By Sharon Friesen, Judy Martin & Michelle Bastock
Inquiry is born out of the continuous stance of ‘I don’t know.’ It is a restless realm of posing questions, of taking risks, and looking at what is not yet entertained. This restless realm is a dynamic process of being open to wonder and puzzlement and coming to know and understand the world and oneself within the world. It is based on the belief that understanding is constructed in the process of people working and conversing together as they pose and solve problems, make discoveries and rigorously test the discoveries. Inquiry is the way that knowledge is created.
Inquiry is not a new idea. It is as old as Socrates, who believed that knowledge was vital and could only survive in a dynamic environment of human inquiry. The Renaissance was born out of a renewed commitment to inquiry. While there are and have always been those who live their lives in the continuous ‘I don’t know’ which Szymborska speaks of, it seems that there are key times when inquiry steps forward and insists that more than a few pay attention to its demands. What is it that we, at this time, are being asked to question, to consider anew, to risk, to create? What is it in education that has not yet been entertained?
I have always resisted trying to wrap inquiry up in one tidy definition, not because it is impossible, but it is a little like trying to define the color ‘red’. It is easier to show inquiry than to define inquiry. It seems to defy short definitions. I have heard some say; well it is just about asking questions. And yes, that is true. But it is not just about asking and answering questions. Inquiry resists being captured in a few tidy terms, for tidy terms have a short shelf life that die early because there is always the danger of become over simplified. That said; let me try, for those who continually ask. Inquiry is a systematic investigation or study into a worthy question, issue, problem or idea. It is the type of work that those working in living disciplines actually undertake to create or build knowledge. Therefore, inquiry involves serious engagement and investigation and the active creation and testing of new knowledge.
In 1910, John Dewey presented a theory of inquiry for educators. He proposed that inquiry involves studying, pondering, considering alternative possibilities and multiple sources of evidence to change or support beliefs. Years later, Piaget claimed that children learn through asking questions and challenging and reworking prior understanding through active engagement. More recently,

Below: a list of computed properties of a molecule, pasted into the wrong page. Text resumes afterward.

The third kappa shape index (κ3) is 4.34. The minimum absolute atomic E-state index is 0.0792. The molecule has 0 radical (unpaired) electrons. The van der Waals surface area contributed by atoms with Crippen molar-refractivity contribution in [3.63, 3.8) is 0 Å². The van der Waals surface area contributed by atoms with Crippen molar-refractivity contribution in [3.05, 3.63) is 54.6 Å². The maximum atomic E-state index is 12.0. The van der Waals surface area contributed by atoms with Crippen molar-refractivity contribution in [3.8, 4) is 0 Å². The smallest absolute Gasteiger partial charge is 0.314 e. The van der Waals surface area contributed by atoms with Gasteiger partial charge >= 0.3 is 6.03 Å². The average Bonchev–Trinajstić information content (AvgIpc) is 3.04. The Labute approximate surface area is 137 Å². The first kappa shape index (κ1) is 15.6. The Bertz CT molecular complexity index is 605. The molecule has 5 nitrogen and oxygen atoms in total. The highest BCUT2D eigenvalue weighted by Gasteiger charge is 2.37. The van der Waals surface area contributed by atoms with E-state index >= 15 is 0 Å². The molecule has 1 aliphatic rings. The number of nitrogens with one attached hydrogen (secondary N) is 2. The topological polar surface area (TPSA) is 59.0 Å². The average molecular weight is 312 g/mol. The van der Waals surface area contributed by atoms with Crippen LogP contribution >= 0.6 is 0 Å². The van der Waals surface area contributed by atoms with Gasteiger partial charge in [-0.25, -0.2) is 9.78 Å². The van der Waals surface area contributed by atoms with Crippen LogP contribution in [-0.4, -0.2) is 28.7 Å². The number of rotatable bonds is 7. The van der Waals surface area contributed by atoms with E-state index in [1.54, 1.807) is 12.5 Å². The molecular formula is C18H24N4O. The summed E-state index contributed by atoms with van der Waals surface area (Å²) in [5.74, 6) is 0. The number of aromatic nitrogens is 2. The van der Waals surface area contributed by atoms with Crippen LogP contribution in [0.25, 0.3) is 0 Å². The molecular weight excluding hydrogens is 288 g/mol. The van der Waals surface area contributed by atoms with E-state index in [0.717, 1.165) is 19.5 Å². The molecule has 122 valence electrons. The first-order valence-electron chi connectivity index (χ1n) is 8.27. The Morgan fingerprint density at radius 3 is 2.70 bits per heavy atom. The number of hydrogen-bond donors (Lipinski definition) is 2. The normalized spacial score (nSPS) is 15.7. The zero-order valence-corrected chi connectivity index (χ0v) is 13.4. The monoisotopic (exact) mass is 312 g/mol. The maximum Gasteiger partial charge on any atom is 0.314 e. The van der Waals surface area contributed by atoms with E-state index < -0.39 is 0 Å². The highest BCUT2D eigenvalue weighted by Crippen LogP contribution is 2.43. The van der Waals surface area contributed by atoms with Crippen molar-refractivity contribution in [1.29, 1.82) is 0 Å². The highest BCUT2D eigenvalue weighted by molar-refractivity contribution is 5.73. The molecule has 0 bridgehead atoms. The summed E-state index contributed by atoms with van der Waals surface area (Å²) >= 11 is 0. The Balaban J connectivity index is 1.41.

There is a good deal of evidence that learning is enhanced when teachers pay attention to the knowledge and beliefs that learners bring to a learning task, use this knowledge as a starting point for new instruction, and monitor students' changing conceptions as instruction proceeds. For example, sixth graders in a suburban school who were given inquiry-based physics instruction were shown to do better on conceptual physics problems than eleventh and twelfth grade physics students taught by conventional methods in the same school system. A second study comparing seventh-ninth grade urban students with the eleventh and twelfth grade suburban physics students again showed that the younger students, taught by the inquiry-based approach, had a better grasp of the fundamental principles of physics (White and Frederickson, 1997, 1998).
Bransford, Brown & Cocking, 2000
Schools, as places where teachers and students come together to create knowledge and to understand, ought to be communities of robust inquiry that strive to foster intellectual habits of thought, meaning-making and discourse in all students, rich and poor, gifted and severely ordinary. Schools ought to be communities where students come to do rich, engaging work--work that inspires, develops insight and stirs the imagination.
Schools ought to be places of robust inquiry that:
Bransford, J., Brown, A., & Cocking, R. (2000). How people learn: Brain, mind, experience, and school: Expanded edition. Washington, DC: National Academies Press.
Dewey, J. (1910). How we think. Toronto, ON: Dover Publications, Inc.
Szymborska, W. (1996). The poet and the world. Nobel Prize Acceptance Speech. Retrieved February 3, 2006 from http://nobelprize.org/literature/laureates/1996/szymborska-lecture.html
Wells, G. (1999). Dialogic inquiry: Towards a socio-cultural practice and theory of education. New York: Cambridge University Press.
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